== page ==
Research also shows what sells food to kids: cartoons, celebrities, commercials on their favorite television programs, and toys in Happy Meals. This kind of marketing induces kids to want the products, pester their parents for them, and throw tantrums if parents say no. Marketing makes kids think they are supposed to eat advertised foods, and so undermines parental authority.

Public health officials look for ways to intervene, given their particular legislated mandates and authority. But much as they might like to, they can’t do much about marketing to children. Food and beverage companies invoke the First Amendment to protect their “right” to market junk foods to kids. They lobby Congress on this issue so effectively that they even managed to block the Federal Trade Commission‘s proposed nonbinding, voluntary nutrition standards for marketing food to kids.

Short of marketing restrictions, city officials are trying other options. They pass laws to require menu labeling for fast food, ban trans fats, prohibit toys in fast-food kids’ meals and restrict junk foods sold in schools. They propose taxes on sodas and caps on soda sizes.

Research demonstrating the value of regulatory approaches is now pouring in.

Studies of the effects of menu labeling show that not everyone pays attention, but those who do are more likely to reduce their calorie purchases. Menu labels certainly change my behavior. Do I really want a 600-calorie breakfast muffin? Not today, thanks.

New York City’s 2008 ban on use of hydrogenated oils containing trans fats means that New Yorkers get less trans fat with their fast food, even in low-income neighborhoods. Whether this reduction accounts for the recent decline in the city’s rates of heart disease remains to be demonstrated, but getting rid of trans fats certainly hasn’t hurt.

Canadian researchers report that kids are three times more likely to choose healthier meals if those meals come with a toy and the regular ones do not. When it comes to kids’ food choices, the meal with the toy is invariably the default.

A recent study in Pediatrics compared obesity rates in kids living in states with and without restrictions on the kinds of foods sold in schools. Guess what – the kids living in states where schools don’t sell junk food are not as overweight.

Circulation has just published an American Heart Association review of “evidence-based population approaches” to improving diets. It concludes that evidence supports the value of intense media campaigns, on-site educational programs in stores, subsidies for fruits and vegetables, taxes, school gardens, worksite wellness programs and restrictions on marketing to children.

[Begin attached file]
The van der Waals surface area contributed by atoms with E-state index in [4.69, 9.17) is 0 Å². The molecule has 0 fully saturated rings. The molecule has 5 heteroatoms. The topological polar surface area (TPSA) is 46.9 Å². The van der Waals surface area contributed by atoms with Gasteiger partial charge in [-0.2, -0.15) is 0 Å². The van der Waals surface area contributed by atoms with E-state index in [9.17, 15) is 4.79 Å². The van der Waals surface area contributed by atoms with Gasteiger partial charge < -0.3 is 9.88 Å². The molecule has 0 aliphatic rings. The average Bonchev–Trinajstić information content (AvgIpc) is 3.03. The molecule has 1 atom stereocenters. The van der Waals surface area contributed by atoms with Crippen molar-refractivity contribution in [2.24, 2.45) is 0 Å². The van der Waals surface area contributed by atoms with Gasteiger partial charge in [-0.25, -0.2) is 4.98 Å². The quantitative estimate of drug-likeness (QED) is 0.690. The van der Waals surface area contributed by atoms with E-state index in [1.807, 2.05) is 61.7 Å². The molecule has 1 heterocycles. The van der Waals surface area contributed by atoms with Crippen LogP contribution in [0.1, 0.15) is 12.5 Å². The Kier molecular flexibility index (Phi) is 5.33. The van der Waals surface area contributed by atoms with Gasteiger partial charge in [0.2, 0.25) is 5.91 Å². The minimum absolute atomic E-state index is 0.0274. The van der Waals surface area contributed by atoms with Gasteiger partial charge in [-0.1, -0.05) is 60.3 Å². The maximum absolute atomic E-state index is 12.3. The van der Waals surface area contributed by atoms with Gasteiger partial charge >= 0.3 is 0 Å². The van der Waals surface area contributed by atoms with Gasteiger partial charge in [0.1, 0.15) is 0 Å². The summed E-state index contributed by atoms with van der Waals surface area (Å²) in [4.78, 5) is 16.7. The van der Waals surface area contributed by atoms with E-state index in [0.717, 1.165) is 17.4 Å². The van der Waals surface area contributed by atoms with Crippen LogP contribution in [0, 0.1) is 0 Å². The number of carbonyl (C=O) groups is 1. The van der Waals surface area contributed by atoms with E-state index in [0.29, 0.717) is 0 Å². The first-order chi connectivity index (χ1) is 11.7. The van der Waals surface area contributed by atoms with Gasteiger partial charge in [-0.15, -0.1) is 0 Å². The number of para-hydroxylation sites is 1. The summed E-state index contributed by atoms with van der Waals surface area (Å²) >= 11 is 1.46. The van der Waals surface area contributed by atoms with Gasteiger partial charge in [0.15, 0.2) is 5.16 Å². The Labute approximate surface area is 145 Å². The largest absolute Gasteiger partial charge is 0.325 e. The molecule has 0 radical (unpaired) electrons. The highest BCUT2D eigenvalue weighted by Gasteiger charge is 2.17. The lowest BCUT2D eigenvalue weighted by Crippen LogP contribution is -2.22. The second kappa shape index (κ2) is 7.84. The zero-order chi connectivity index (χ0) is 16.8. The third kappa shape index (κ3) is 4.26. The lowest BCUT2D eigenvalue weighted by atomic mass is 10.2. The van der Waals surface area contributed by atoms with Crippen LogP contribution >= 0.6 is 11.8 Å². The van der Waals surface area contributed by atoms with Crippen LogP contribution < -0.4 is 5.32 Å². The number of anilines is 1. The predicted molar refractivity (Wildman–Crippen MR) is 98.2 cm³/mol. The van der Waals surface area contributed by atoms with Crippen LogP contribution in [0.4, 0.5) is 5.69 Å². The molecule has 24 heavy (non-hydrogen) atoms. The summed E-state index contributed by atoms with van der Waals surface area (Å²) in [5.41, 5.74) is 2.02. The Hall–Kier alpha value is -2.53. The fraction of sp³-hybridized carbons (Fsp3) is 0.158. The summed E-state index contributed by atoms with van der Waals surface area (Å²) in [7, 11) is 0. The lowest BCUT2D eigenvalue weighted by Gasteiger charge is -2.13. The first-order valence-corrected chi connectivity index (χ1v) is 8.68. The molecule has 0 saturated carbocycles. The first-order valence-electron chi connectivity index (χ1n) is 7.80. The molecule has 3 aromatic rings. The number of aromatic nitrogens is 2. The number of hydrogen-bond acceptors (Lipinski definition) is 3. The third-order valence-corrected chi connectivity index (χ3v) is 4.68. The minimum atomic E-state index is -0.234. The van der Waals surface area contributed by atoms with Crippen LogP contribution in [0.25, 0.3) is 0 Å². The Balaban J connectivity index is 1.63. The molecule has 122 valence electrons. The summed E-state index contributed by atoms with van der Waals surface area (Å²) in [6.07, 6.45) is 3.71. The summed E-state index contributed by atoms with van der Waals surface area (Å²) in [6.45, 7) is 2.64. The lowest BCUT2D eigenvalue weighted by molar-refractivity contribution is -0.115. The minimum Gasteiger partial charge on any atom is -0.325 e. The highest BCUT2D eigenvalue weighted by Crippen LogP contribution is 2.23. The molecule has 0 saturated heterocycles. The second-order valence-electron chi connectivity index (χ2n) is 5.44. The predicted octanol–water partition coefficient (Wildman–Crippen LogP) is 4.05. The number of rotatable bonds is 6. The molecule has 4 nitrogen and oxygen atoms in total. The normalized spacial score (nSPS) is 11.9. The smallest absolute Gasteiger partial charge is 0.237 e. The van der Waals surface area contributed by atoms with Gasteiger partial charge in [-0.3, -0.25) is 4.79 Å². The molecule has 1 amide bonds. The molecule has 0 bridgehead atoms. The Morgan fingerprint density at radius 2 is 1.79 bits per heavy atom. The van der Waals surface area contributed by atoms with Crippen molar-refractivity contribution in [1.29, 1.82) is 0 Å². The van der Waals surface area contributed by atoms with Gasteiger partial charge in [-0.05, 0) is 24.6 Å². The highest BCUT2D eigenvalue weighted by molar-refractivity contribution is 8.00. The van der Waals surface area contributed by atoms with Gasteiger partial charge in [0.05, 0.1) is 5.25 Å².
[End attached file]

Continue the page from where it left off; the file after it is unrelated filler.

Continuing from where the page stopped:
The benefits of the approaches shown in these studies may appear small, but together they offer hope that current trends can be reversed.

Researchers also suggest other approaches, not yet tried. The Yale Rudd Center has just shown that color-coded food labels (“traffic lights”) encourage healthier food choices.

And Rand Corp. researchers propose initiatives like those that worked for alcoholic beverages: Limit the density of fast-food outlets, ban sales in places that are not food stores, insist that supermarkets put junk foods and sodas where they are hard to see, ban drive-through sales, restrict portion sizes and use warning labels.

These regulatory approaches are worth trying. If research continues to demonstrate their value, cities will have even more reason to use them. If the research becomes compelling enough, the federal government might need to act.

In the meantime, cities are leading the way, Richmond among them. Their initiatives are well worth trying, testing and supporting.

**Marion Nestle is the author of “Why Calories Count: From Science to Politics,” as well as “Food Politics” and “What to Eat,” among other books. She is a professor in the nutrition, food studies and public health department at New York University, and blogs at foodpolitics.com. E-mail: food@sfchronicle.com

Aug 31 2012

Advocacy groups sue FDA to get busy on safety standards

I’ve written previously about the holdup on implementation of the FDA Food Safety Modernization Act by the White House Office of Management and Budget, reportedly because anything regulatory is likely to be a campaign issue in this especially contentious election year.

To get things moving, The Center for Food Safety and the Center for Environmental Health have sued the FDA to implement the rules on the grounds that the law requires federal agencies to conclude matters presented to them “within a reasonable amount of time.”

The suit complains that the FDA is failing to meet required deadlines for at least seven new food regulations and that nine more are coming due in 2013.  It asks the court to order the agency to enforce the law right now.

In several instances, the FDA has attempted to make FSMA’s deadlines only to have its work held up at the White House Office of Management and Budget. FDA reported sending its proposed Foreign Supplier Verification Program to the OMB in November and its proposed produce safety standards in December, though the OMB has yet to release either regulation. Both were required by FSMA on Jan. 4.

FSMA also required FDA to establish standards for analyzing and documenting hazards and implementing preventative measures by July 4 of this year, the suit recounts.

The plaintiffs are especially alarmed that the FDA is not enforcing policies that are “self-executing,” meaning the new preventive standards for example.

From where I sit, the preventive standards are the critical factor in stopping outbreaks of foodborne illness before they happen.

While we are waiting for politics to resolve, the CDC keeps adding new outbreak home pages.

Would implementation of preventive standards help?  Yes it would, especially if the problem is in the packing houses (packing houses can be cleaned).